This descriptive study was undertaken in order to assess the status of extension services in Malawi 10 years after implementation of the pluralistic and demand-driven extension policy. The findings would help practitioners and policy makers in their efforts to strengthen the extension system and enable it to serve the smallholder farmers more effectively. A worldwide extension assessment mail-out questionnaire was administered to 37 agricultural extension service providers to collect quantitative data on primary organizational goals, functions, and resources, and the linkages of different extension organizations within an agricultural innovation systems framework.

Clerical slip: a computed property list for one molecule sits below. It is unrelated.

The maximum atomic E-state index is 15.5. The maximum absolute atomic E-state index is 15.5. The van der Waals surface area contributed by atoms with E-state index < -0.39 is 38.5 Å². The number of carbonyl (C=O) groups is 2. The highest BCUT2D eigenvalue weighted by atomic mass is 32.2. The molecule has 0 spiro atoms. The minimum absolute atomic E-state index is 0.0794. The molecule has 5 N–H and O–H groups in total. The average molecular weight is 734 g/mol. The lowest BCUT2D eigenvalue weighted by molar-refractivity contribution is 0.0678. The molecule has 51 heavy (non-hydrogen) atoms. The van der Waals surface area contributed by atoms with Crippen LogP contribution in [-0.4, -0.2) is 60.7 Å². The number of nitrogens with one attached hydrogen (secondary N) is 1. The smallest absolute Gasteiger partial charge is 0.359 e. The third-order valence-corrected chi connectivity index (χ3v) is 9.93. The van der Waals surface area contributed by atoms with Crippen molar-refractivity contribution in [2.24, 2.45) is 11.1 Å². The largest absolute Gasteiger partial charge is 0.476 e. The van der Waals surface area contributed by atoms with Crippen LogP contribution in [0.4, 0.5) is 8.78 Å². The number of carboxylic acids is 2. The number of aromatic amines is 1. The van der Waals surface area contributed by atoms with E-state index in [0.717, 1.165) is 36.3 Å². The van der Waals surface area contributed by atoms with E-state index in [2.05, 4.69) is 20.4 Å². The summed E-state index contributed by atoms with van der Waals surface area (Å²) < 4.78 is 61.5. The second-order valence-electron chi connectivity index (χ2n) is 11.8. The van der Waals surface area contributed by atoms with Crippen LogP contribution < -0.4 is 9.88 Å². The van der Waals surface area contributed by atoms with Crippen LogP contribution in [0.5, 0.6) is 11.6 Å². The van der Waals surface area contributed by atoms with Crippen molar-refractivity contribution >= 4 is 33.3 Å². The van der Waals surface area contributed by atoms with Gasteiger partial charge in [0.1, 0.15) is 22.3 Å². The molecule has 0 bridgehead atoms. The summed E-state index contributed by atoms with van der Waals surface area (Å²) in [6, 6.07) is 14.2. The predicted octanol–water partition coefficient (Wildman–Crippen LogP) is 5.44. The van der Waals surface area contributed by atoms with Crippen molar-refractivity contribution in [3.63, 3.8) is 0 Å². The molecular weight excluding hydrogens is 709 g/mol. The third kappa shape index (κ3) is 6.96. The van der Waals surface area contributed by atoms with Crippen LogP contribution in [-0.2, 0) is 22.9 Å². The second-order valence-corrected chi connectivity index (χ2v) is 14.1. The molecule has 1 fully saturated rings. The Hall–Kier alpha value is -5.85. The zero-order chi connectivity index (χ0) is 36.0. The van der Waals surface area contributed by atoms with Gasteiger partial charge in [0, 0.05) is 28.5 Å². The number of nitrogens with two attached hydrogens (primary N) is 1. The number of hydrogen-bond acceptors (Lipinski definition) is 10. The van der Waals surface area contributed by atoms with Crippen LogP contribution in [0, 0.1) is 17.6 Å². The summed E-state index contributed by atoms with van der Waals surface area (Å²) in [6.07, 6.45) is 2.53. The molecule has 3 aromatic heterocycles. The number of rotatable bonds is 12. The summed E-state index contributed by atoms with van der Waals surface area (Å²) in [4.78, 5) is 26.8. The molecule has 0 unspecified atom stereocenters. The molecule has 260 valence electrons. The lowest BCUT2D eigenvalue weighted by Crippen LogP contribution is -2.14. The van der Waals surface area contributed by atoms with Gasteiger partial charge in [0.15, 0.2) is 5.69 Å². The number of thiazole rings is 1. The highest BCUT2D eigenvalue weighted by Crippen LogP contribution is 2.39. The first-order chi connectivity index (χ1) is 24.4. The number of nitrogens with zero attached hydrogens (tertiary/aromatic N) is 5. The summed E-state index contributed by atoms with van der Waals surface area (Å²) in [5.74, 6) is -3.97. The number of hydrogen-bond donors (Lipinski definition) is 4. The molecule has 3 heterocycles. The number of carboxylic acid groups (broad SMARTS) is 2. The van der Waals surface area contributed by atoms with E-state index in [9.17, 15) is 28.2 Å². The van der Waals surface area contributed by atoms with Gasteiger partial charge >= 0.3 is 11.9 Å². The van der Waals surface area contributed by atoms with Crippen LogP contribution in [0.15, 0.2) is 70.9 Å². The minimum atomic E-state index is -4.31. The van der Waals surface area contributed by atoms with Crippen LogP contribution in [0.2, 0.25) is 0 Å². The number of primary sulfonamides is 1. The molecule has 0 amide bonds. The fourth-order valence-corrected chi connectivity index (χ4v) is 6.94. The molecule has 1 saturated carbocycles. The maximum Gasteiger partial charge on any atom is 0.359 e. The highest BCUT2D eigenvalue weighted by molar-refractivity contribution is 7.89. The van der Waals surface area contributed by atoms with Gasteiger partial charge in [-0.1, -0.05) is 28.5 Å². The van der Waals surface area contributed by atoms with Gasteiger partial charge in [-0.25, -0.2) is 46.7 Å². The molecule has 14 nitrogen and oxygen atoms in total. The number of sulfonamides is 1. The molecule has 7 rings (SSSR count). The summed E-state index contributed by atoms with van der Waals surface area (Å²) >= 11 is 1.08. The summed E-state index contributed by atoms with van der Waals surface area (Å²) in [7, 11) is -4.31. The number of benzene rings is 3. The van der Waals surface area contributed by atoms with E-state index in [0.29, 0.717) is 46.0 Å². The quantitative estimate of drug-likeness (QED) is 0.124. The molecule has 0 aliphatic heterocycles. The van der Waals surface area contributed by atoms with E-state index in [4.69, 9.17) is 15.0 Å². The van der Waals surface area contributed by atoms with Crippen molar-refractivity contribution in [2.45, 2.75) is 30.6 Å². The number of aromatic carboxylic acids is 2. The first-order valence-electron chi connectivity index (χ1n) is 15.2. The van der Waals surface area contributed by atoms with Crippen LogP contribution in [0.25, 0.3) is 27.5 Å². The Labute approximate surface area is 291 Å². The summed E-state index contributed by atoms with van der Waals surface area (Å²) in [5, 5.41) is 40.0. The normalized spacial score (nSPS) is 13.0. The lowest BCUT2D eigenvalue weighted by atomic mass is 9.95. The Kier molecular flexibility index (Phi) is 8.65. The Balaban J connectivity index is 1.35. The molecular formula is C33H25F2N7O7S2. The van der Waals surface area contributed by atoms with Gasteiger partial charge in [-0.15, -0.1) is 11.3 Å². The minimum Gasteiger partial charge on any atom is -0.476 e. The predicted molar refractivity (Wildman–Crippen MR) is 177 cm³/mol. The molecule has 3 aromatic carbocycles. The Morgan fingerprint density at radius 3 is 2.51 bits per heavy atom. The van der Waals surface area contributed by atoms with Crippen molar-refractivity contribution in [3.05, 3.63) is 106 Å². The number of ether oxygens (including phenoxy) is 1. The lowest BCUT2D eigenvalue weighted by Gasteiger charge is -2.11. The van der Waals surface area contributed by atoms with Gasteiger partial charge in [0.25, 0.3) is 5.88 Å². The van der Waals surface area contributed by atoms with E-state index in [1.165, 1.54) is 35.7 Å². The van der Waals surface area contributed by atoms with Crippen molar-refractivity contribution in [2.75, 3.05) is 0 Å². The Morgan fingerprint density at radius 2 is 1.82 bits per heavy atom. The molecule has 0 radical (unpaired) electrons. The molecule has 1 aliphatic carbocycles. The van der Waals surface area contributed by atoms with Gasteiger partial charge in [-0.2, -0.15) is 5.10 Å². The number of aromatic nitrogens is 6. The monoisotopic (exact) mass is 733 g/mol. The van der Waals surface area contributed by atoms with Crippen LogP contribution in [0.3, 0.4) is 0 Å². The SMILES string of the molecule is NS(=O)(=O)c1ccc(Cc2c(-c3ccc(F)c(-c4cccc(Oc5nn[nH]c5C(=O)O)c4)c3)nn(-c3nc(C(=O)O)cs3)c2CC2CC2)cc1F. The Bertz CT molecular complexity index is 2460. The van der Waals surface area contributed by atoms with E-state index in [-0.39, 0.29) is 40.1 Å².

The findings indicate that there were many players in agricultural extension service delivery as a result of the pluralistic policy but the government extension service remained the largest in terms of staffing and spread. The primary focus for most organizations was to help smallholder farmers improve their livelihoods with special efforts to target women. Government extension service was characterized by limited resources, but many field staff with low qualifications. Most of the other extension organizations had limited staff concentrated at higher levels with no grassroots staff thereby depending on government extension staff to reach farmers. Strong institutional linkages existed at district levels and local agencies as well as with non-governmental organizations but there were weak linkages with education and research institutions. Among others, the study calls for more investments in the government extension system while strengthening coordination with the civil society organizations to effectively serve the needs of smallholder farmers in Malawi.